Canadian Forest Service Publications
Forest biosecurity: alien invasive species and vectored organisms. 2006. Humble, L.M.; Allen, E.A. Canadian Journal of Plant Pathology 28: S256-S269.
Available from: Pacific Forestry Centre
Catalog ID: 26139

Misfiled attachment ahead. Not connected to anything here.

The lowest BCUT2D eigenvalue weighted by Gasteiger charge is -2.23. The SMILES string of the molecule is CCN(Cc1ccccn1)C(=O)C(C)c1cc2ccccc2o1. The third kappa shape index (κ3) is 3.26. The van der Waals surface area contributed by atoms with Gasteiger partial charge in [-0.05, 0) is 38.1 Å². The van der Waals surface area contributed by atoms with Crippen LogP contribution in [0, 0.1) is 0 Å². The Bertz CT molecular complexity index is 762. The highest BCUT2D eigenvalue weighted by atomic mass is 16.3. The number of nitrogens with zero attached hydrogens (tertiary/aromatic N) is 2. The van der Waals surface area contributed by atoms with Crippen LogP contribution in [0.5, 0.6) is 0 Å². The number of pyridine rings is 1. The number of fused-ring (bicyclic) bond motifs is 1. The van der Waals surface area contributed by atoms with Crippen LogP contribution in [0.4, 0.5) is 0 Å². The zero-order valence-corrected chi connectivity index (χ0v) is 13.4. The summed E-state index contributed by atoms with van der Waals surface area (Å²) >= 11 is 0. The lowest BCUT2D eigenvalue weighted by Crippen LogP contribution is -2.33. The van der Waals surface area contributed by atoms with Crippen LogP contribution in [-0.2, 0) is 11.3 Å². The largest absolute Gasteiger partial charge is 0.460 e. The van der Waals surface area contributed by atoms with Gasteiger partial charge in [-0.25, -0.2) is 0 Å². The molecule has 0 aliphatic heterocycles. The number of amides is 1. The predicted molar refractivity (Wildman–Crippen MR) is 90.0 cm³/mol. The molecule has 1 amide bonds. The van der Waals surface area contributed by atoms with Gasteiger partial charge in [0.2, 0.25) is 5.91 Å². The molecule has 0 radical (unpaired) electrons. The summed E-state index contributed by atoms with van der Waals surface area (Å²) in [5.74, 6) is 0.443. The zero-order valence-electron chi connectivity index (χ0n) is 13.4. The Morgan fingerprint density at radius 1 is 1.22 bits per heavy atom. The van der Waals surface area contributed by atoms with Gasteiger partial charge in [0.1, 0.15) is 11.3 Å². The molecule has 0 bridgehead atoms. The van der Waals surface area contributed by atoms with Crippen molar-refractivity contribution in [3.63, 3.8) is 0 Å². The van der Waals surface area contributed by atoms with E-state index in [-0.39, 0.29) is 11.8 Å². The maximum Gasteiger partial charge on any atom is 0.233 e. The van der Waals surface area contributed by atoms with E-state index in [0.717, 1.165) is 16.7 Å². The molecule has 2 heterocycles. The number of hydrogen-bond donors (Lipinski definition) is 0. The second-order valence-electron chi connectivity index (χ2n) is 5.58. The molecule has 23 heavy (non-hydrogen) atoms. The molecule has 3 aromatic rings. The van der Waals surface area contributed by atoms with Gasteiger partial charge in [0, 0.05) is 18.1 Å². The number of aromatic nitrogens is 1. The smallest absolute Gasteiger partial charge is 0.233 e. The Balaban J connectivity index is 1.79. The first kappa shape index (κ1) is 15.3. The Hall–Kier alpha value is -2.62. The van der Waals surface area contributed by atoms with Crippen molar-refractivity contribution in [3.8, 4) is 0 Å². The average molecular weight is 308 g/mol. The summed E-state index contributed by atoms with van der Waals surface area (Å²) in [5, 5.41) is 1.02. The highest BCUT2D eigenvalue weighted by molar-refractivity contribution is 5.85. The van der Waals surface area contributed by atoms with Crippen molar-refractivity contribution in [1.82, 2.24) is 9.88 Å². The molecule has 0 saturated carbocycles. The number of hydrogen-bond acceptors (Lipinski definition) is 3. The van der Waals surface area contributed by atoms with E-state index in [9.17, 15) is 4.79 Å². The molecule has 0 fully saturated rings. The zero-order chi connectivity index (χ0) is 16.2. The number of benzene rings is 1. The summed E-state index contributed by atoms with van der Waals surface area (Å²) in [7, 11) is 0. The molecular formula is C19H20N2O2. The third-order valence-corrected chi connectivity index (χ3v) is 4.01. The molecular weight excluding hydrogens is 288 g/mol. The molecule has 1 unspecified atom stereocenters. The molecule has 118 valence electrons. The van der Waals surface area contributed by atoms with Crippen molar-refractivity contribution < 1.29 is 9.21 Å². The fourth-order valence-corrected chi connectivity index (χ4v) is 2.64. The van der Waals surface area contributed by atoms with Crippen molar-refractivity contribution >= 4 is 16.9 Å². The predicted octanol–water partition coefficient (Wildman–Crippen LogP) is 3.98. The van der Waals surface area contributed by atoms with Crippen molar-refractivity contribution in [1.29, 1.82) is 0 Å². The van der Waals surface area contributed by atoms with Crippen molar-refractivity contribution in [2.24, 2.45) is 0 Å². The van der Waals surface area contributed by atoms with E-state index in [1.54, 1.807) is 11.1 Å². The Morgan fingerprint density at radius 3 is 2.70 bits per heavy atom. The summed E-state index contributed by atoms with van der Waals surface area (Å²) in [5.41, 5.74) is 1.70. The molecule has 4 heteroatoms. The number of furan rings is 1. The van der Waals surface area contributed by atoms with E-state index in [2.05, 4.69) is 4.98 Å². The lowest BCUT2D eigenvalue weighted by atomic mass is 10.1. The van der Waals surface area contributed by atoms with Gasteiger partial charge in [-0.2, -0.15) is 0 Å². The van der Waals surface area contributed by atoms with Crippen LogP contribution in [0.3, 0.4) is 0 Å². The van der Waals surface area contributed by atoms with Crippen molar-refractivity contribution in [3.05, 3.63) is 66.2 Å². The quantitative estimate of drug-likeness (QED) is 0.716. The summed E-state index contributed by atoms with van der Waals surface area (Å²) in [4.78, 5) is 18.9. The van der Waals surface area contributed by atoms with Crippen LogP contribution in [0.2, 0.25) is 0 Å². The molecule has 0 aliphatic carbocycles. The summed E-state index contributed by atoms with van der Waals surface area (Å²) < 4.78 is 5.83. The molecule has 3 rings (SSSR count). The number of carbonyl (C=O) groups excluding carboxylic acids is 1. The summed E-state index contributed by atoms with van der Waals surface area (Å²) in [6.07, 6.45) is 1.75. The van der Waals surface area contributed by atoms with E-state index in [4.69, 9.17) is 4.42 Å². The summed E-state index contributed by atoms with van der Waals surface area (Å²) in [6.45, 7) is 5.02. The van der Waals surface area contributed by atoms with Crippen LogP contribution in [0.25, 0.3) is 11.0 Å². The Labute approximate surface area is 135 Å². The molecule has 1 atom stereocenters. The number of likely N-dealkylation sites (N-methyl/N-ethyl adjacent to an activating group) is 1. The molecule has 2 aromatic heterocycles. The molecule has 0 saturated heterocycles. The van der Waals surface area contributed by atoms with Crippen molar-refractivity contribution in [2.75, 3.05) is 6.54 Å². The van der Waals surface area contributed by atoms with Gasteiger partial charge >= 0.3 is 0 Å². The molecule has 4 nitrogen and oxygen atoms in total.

Alien invasive species pose a serious threat to the ecological and economic sustainability of Canada's forests. Recent establishments of invasive insect pests such as the brown spruce longhorn beetle (Tetropium fuscum), Asian longhorned beetle (Anoplophora glabripennis), and emerald ash borer (Agrilus planipennis) highlight the risk of alien species to natural and urban forests of Canada. An emerging area of phytosanitary concern for scientists and phytosanitary regulators is the relationship between fungi or other organisms (e.g., nematodes, mites) and their insect vectors. Invasive insects may introduce and vector alien fungal pests or may serve as vectors for native fungi. Conversely, native insects can become vectors of introduced fungi. The diversity of fungi vectored by introduced insect species is poorly understood. Canadian and international strategies to prevent the influx of alien invasive species, to monitor their presence, and to control established populations are discussed. Surveys for better understanding risks posed by vectored fungi will require development of novel survey techniques and diagnostic tools.